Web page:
As reported by George Neumayr for Spectator:
Teddy had the seduction techniques of Harvey Weinstein down pat, though perhaps he refrained from Weinstein’s practice of giving women the privilege of watching him bathe. And let’s not discount the impression JFK’s interactions with Marilyn Monroe may have had on a young Harvey. But don’t count on any liberal celebrities and pols, in solidarity with the memory of that ruined starlet, to cease their pilgrimages to the JFK presidential library, with its half-constructed Teddy wing.
John Kerry, reflecting on his career at the Edward Kennedy Institute’s awards ceremony, didn’t mention his old running mate John Edwards, whose zeal for the female empowerment of videographers and the like surely impressed Weinstein.
Before Hillary fell and broke her toe in England the other day, she had an even more unsteady moment on the topic of “women coming forward” — switching in seconds from extolling Weinstein’s accusers to shaming her husband’s, what with their “past” and “litigated” complaints. Her hypocritical gall reached new heights in the interviews. One moment, she was seconding the need to believe and revere accusers; in the next, she was dismissing her husband’s accusers as losers whining about ancient misconduct.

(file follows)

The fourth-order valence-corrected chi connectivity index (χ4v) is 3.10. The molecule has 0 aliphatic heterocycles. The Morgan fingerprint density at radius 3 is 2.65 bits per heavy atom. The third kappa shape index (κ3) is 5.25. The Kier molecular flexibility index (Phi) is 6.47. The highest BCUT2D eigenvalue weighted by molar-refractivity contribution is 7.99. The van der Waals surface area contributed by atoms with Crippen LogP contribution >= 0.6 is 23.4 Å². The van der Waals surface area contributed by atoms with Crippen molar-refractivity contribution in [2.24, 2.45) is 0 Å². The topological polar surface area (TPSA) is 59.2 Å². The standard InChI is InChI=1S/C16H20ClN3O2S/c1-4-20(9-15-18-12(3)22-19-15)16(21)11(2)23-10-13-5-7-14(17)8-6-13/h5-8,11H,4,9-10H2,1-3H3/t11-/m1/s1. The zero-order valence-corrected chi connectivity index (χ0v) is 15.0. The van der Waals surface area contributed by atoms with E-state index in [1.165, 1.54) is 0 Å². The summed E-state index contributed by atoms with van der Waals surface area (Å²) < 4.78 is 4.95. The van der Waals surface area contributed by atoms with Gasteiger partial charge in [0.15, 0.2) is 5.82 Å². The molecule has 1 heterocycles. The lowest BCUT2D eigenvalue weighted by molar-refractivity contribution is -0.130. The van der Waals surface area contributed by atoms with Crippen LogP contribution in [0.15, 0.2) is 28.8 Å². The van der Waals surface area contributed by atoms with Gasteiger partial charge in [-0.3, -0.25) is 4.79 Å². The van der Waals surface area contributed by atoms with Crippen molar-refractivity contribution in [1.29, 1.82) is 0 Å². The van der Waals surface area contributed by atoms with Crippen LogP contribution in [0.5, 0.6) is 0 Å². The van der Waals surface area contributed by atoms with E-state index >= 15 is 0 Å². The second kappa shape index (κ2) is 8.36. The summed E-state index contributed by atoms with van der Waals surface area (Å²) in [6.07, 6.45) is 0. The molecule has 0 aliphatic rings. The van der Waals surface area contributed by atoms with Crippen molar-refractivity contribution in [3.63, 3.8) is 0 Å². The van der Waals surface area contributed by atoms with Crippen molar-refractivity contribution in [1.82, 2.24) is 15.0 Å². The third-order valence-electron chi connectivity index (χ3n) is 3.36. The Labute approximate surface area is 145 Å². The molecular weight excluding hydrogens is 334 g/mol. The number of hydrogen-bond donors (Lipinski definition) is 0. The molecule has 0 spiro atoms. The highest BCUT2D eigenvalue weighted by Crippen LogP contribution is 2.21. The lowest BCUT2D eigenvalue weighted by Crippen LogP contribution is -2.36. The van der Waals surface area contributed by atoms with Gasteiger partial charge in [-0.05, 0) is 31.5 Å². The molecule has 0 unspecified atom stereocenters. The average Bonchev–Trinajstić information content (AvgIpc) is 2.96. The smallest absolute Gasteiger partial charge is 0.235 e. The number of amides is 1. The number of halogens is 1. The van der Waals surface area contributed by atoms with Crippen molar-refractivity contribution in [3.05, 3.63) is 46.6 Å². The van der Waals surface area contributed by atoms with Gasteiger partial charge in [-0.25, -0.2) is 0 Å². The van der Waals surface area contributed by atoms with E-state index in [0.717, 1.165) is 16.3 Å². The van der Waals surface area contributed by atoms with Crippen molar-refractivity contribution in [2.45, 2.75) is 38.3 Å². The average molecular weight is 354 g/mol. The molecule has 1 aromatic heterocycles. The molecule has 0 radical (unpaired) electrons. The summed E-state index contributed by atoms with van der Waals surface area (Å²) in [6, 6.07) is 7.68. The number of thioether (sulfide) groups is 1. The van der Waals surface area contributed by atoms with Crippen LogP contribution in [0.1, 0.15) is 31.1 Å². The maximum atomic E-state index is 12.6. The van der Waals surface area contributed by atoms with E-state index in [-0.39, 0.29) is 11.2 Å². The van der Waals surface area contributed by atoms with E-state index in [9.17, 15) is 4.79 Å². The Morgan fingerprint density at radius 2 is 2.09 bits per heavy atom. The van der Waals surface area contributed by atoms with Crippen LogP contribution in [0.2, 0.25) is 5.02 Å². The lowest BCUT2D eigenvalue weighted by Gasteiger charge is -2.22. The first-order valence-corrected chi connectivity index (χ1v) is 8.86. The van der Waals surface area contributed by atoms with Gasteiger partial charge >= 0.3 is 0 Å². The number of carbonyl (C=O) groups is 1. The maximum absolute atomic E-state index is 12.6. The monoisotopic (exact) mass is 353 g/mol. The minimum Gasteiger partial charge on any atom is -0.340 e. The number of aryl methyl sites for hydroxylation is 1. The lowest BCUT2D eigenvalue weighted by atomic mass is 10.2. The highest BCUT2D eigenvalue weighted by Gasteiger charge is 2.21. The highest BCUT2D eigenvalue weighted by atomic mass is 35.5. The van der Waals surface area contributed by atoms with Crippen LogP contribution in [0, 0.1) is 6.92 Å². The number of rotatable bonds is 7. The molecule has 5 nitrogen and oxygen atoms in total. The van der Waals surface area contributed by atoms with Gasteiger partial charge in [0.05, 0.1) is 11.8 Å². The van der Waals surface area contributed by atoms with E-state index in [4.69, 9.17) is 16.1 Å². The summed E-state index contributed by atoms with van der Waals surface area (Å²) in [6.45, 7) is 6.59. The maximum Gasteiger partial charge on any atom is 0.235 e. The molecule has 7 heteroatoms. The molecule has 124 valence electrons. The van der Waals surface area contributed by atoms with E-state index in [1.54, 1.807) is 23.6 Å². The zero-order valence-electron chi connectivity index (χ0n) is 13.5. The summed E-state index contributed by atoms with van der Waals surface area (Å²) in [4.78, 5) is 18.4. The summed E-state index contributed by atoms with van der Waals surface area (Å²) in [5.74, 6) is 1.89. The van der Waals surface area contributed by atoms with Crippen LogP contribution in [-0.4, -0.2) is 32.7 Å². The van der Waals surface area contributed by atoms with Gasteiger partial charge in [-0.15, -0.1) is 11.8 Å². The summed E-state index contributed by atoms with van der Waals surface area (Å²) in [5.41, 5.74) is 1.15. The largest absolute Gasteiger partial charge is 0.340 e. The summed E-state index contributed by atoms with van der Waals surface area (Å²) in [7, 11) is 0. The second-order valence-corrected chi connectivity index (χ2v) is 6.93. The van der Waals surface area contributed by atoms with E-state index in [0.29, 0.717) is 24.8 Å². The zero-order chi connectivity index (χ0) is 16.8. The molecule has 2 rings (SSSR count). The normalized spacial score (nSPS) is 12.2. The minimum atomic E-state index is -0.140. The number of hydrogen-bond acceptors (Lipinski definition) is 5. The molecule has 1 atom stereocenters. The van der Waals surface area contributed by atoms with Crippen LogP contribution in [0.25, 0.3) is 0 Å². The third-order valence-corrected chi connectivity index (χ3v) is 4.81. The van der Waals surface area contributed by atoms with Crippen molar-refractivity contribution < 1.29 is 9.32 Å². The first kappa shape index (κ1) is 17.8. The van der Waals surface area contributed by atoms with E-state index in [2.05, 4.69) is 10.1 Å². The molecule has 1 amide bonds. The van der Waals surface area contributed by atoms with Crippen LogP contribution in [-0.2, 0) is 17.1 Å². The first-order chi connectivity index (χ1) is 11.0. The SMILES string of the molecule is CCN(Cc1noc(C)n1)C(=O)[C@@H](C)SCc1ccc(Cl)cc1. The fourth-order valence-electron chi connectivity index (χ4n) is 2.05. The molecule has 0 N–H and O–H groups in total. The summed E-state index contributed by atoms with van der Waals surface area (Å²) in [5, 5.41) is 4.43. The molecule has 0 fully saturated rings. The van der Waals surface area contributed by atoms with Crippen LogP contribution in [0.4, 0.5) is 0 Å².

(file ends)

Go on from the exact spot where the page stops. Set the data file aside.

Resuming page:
Michelle Goldberg, writing for the New York Times, says “the movie business is corrupt and depraved,” but “Trump’s party is worse.” As if to punctuate that adherence to conservatism constitutes greater misconduct than sexual assault, she continues:
Now that Weinstein has been exposed, conservatives are jeering that Hollywood has lost the right to lecture anyone about sexism. “Liberals love to be so sanctimonious, holier than thou, but they’re really hypocrites,” said Fox’s Sean Hannity on October 10. Perhaps, but Trump supporters acting shocked by sexual harassment are in no position to complain about hypocrisy…. Betraying the principle of gender equality is bad. Rejecting it is worse.
In other words, the rapists of the Democratic Party are still superior to conservatives. Hence, according to the Times’ skewed scorecard, Mike Pence, who refuses to dine with women privately out of a sense of propriety, has a more defective character than Clinton’s.